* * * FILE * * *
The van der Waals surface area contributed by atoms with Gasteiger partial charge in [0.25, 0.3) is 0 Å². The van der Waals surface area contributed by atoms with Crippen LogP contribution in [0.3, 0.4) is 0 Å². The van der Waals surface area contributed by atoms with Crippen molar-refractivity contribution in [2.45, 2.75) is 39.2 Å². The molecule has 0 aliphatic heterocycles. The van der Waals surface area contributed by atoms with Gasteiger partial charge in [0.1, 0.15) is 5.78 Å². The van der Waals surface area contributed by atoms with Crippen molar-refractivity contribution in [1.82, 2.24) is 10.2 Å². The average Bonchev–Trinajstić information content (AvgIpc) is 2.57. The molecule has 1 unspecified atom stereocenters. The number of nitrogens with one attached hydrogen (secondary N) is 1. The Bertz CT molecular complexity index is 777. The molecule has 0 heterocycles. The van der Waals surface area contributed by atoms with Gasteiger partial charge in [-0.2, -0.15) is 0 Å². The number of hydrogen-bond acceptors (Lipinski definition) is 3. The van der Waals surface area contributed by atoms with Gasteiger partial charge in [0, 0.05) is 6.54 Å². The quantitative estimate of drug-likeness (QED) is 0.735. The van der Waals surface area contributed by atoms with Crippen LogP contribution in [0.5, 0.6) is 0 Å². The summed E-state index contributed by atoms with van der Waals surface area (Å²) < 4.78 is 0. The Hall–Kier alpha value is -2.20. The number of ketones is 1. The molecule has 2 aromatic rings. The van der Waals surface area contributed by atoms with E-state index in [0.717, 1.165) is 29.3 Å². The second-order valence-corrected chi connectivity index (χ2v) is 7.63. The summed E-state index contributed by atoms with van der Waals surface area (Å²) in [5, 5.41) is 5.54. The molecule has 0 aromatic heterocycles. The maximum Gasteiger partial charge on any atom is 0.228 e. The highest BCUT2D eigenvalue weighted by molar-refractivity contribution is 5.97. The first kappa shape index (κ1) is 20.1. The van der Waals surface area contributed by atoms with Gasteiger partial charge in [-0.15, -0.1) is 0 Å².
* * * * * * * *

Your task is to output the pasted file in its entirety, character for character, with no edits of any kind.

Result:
The van der Waals surface area contributed by atoms with Gasteiger partial charge in [0.25, 0.3) is 0 Å². The van der Waals surface area contributed by atoms with Crippen LogP contribution in [0.3, 0.4) is 0 Å². The van der Waals surface area contributed by atoms with Crippen molar-refractivity contribution in [2.45, 2.75) is 39.2 Å². The molecule has 0 aliphatic heterocycles. The van der Waals surface area contributed by atoms with Gasteiger partial charge in [0.1, 0.15) is 5.78 Å². The van der Waals surface area contributed by atoms with Crippen molar-refractivity contribution in [1.82, 2.24) is 10.2 Å². The average Bonchev–Trinajstić information content (AvgIpc) is 2.57. The molecule has 1 unspecified atom stereocenters. The number of nitrogens with one attached hydrogen (secondary N) is 1. The Bertz CT molecular complexity index is 777. The molecule has 0 heterocycles. The van der Waals surface area contributed by atoms with Gasteiger partial charge in [-0.2, -0.15) is 0 Å². The number of hydrogen-bond acceptors (Lipinski definition) is 3. The van der Waals surface area contributed by atoms with Gasteiger partial charge in [0, 0.05) is 6.54 Å². The quantitative estimate of drug-likeness (QED) is 0.735. The van der Waals surface area contributed by atoms with Crippen LogP contribution in [0.5, 0.6) is 0 Å². The summed E-state index contributed by atoms with van der Waals surface area (Å²) < 4.78 is 0. The Hall–Kier alpha value is -2.20. The number of ketones is 1. The molecule has 2 aromatic rings. The van der Waals surface area contributed by atoms with E-state index in [0.717, 1.165) is 29.3 Å². The second-order valence-corrected chi connectivity index (χ2v) is 7.63. The summed E-state index contributed by atoms with van der Waals surface area (Å²) in [5, 5.41) is 5.54. The molecule has 0 aromatic heterocycles. The maximum Gasteiger partial charge on any atom is 0.228 e. The highest BCUT2D eigenvalue weighted by molar-refractivity contribution is 5.97. The first kappa shape index (κ1) is 20.1. The van der Waals surface area contributed by atoms with Gasteiger partial charge in [-0.15, -0.1) is 0 Å².